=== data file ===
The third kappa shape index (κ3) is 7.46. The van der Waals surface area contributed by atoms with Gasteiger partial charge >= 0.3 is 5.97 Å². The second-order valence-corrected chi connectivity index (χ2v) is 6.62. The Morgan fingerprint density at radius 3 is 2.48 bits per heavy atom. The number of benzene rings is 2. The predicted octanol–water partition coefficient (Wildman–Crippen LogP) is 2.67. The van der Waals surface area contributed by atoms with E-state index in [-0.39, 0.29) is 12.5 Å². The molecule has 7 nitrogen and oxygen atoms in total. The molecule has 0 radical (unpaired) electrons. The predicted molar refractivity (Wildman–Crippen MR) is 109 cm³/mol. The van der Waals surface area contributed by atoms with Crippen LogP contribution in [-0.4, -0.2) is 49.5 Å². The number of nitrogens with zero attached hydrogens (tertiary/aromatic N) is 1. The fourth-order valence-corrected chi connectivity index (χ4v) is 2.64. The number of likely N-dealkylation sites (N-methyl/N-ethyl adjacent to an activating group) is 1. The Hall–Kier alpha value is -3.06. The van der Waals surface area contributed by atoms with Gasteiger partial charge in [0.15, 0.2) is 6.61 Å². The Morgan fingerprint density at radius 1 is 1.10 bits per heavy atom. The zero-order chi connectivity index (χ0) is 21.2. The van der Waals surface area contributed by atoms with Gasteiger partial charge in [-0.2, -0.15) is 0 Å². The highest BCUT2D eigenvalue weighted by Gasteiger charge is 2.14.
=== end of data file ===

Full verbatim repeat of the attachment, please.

The third kappa shape index (κ3) is 7.46. The van der Waals surface area contributed by atoms with Gasteiger partial charge >= 0.3 is 5.97 Å². The second-order valence-corrected chi connectivity index (χ2v) is 6.62. The Morgan fingerprint density at radius 3 is 2.48 bits per heavy atom. The number of benzene rings is 2. The predicted octanol–water partition coefficient (Wildman–Crippen LogP) is 2.67. The van der Waals surface area contributed by atoms with E-state index in [-0.39, 0.29) is 12.5 Å². The molecule has 7 nitrogen and oxygen atoms in total. The molecule has 0 radical (unpaired) electrons. The predicted molar refractivity (Wildman–Crippen MR) is 109 cm³/mol. The van der Waals surface area contributed by atoms with Crippen LogP contribution in [-0.4, -0.2) is 49.5 Å². The number of nitrogens with zero attached hydrogens (tertiary/aromatic N) is 1. The fourth-order valence-corrected chi connectivity index (χ4v) is 2.64. The number of likely N-dealkylation sites (N-methyl/N-ethyl adjacent to an activating group) is 1. The Hall–Kier alpha value is -3.06. The van der Waals surface area contributed by atoms with Gasteiger partial charge in [0.15, 0.2) is 6.61 Å². The Morgan fingerprint density at radius 1 is 1.10 bits per heavy atom. The zero-order chi connectivity index (χ0) is 21.2. The van der Waals surface area contributed by atoms with Gasteiger partial charge in [-0.2, -0.15) is 0 Å². The highest BCUT2D eigenvalue weighted by Gasteiger charge is 2.14.